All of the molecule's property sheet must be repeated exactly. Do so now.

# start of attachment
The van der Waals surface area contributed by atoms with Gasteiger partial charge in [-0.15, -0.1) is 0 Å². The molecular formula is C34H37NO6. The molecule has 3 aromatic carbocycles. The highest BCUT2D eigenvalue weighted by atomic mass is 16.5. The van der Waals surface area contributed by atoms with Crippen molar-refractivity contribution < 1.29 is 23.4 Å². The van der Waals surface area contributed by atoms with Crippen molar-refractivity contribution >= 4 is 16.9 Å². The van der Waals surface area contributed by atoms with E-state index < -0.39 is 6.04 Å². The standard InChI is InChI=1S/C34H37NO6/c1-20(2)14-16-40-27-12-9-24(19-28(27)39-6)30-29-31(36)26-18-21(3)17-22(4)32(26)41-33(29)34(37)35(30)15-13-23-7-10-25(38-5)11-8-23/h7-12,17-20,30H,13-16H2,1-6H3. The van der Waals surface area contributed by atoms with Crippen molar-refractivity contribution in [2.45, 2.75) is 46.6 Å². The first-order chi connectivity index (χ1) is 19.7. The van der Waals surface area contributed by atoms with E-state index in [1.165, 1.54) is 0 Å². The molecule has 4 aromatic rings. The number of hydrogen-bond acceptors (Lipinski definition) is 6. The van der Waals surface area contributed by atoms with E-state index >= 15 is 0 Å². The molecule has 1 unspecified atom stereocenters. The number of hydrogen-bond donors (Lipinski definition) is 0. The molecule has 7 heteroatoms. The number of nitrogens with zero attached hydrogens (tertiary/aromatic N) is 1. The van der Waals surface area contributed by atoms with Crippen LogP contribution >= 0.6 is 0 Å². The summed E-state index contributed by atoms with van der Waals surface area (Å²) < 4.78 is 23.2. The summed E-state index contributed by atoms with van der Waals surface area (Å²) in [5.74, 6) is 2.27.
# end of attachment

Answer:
The van der Waals surface area contributed by atoms with Gasteiger partial charge in [-0.15, -0.1) is 0 Å². The molecular formula is C34H37NO6. The molecule has 3 aromatic carbocycles. The highest BCUT2D eigenvalue weighted by atomic mass is 16.5. The van der Waals surface area contributed by atoms with Crippen molar-refractivity contribution < 1.29 is 23.4 Å². The van der Waals surface area contributed by atoms with Crippen molar-refractivity contribution >= 4 is 16.9 Å². The van der Waals surface area contributed by atoms with E-state index < -0.39 is 6.04 Å². The standard InChI is InChI=1S/C34H37NO6/c1-20(2)14-16-40-27-12-9-24(19-28(27)39-6)30-29-31(36)26-18-21(3)17-22(4)32(26)41-33(29)34(37)35(30)15-13-23-7-10-25(38-5)11-8-23/h7-12,17-20,30H,13-16H2,1-6H3. The van der Waals surface area contributed by atoms with Crippen molar-refractivity contribution in [2.45, 2.75) is 46.6 Å². The first-order chi connectivity index (χ1) is 19.7. The van der Waals surface area contributed by atoms with E-state index in [1.165, 1.54) is 0 Å². The molecule has 4 aromatic rings. The number of hydrogen-bond acceptors (Lipinski definition) is 6. The van der Waals surface area contributed by atoms with E-state index >= 15 is 0 Å². The molecule has 1 unspecified atom stereocenters. The number of hydrogen-bond donors (Lipinski definition) is 0. The molecule has 7 heteroatoms. The number of nitrogens with zero attached hydrogens (tertiary/aromatic N) is 1. The van der Waals surface area contributed by atoms with Crippen LogP contribution >= 0.6 is 0 Å². The summed E-state index contributed by atoms with van der Waals surface area (Å²) < 4.78 is 23.2. The summed E-state index contributed by atoms with van der Waals surface area (Å²) in [5.74, 6) is 2.27.